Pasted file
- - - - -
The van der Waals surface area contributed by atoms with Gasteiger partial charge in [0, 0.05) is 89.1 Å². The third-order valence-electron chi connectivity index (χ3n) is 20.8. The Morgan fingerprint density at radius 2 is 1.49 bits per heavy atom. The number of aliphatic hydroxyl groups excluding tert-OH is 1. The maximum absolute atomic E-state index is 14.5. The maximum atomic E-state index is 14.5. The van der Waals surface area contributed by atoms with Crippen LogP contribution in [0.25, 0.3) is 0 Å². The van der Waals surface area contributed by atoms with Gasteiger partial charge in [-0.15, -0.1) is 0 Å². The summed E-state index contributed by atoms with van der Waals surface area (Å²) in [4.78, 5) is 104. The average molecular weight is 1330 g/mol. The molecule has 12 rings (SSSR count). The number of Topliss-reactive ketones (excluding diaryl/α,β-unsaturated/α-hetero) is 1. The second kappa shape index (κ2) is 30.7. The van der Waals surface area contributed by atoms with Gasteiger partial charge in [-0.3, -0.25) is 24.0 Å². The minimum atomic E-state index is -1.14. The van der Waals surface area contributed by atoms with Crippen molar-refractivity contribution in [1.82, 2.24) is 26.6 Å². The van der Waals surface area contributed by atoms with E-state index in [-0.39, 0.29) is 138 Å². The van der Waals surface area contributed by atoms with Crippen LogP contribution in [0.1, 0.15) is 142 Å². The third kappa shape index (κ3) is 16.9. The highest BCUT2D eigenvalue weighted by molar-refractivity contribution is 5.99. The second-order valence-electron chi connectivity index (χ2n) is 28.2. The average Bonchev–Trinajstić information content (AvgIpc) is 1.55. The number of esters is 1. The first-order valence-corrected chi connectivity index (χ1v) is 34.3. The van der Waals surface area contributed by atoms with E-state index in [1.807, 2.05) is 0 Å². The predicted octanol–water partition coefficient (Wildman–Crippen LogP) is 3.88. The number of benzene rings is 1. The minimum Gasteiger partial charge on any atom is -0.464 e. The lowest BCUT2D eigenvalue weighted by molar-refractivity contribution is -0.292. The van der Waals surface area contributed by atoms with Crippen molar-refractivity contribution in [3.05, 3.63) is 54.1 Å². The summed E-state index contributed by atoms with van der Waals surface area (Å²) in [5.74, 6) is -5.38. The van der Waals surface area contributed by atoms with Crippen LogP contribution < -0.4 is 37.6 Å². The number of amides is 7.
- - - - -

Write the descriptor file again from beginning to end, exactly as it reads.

The van der Waals surface area contributed by atoms with Gasteiger partial charge in [0, 0.05) is 89.1 Å². The third-order valence-electron chi connectivity index (χ3n) is 20.8. The Morgan fingerprint density at radius 2 is 1.49 bits per heavy atom. The number of aliphatic hydroxyl groups excluding tert-OH is 1. The maximum absolute atomic E-state index is 14.5. The maximum atomic E-state index is 14.5. The van der Waals surface area contributed by atoms with Crippen LogP contribution in [0.25, 0.3) is 0 Å². The van der Waals surface area contributed by atoms with Gasteiger partial charge in [-0.15, -0.1) is 0 Å². The summed E-state index contributed by atoms with van der Waals surface area (Å²) in [4.78, 5) is 104. The average molecular weight is 1330 g/mol. The molecule has 12 rings (SSSR count). The number of Topliss-reactive ketones (excluding diaryl/α,β-unsaturated/α-hetero) is 1. The second kappa shape index (κ2) is 30.7. The van der Waals surface area contributed by atoms with Gasteiger partial charge in [-0.3, -0.25) is 24.0 Å². The minimum atomic E-state index is -1.14. The van der Waals surface area contributed by atoms with Crippen molar-refractivity contribution in [1.82, 2.24) is 26.6 Å². The van der Waals surface area contributed by atoms with E-state index in [-0.39, 0.29) is 138 Å². The van der Waals surface area contributed by atoms with Crippen LogP contribution in [0.1, 0.15) is 142 Å². The third kappa shape index (κ3) is 16.9. The highest BCUT2D eigenvalue weighted by molar-refractivity contribution is 5.99. The second-order valence-electron chi connectivity index (χ2n) is 28.2. The average Bonchev–Trinajstić information content (AvgIpc) is 1.55. The number of esters is 1. The first-order valence-corrected chi connectivity index (χ1v) is 34.3. The van der Waals surface area contributed by atoms with E-state index in [1.807, 2.05) is 0 Å². The predicted octanol–water partition coefficient (Wildman–Crippen LogP) is 3.88. The number of benzene rings is 1. The minimum Gasteiger partial charge on any atom is -0.464 e. The lowest BCUT2D eigenvalue weighted by molar-refractivity contribution is -0.292. The van der Waals surface area contributed by atoms with Crippen molar-refractivity contribution in [3.05, 3.63) is 54.1 Å². The summed E-state index contributed by atoms with van der Waals surface area (Å²) in [5.74, 6) is -5.38. The van der Waals surface area contributed by atoms with Crippen LogP contribution < -0.4 is 37.6 Å². The number of amides is 7.